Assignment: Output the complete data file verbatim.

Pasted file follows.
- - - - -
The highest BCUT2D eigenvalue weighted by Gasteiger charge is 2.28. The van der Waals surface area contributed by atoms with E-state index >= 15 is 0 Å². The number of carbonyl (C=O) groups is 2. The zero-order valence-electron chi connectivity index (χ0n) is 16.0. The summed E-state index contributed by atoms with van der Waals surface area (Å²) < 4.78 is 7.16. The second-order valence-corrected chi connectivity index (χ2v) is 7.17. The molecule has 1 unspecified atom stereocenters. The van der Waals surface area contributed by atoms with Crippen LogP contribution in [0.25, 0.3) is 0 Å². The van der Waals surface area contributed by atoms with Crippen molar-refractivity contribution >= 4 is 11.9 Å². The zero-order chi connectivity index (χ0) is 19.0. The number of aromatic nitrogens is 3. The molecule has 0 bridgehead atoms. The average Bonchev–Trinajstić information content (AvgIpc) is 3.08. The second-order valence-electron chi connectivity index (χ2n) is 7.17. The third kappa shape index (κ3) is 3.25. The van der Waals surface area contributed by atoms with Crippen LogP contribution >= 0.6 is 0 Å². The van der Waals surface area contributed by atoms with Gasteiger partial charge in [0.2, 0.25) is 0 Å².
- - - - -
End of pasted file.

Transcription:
The highest BCUT2D eigenvalue weighted by Gasteiger charge is 2.28. The van der Waals surface area contributed by atoms with E-state index >= 15 is 0 Å². The number of carbonyl (C=O) groups is 2. The zero-order valence-electron chi connectivity index (χ0n) is 16.0. The summed E-state index contributed by atoms with van der Waals surface area (Å²) < 4.78 is 7.16. The second-order valence-corrected chi connectivity index (χ2v) is 7.17. The molecule has 1 unspecified atom stereocenters. The van der Waals surface area contributed by atoms with Crippen LogP contribution in [0.25, 0.3) is 0 Å². The van der Waals surface area contributed by atoms with Crippen molar-refractivity contribution >= 4 is 11.9 Å². The zero-order chi connectivity index (χ0) is 19.0. The number of aromatic nitrogens is 3. The molecule has 0 bridgehead atoms. The average Bonchev–Trinajstić information content (AvgIpc) is 3.08. The second-order valence-electron chi connectivity index (χ2n) is 7.17. The third kappa shape index (κ3) is 3.25. The van der Waals surface area contributed by atoms with Crippen LogP contribution >= 0.6 is 0 Å². The van der Waals surface area contributed by atoms with Gasteiger partial charge in [0.2, 0.25) is 0 Å².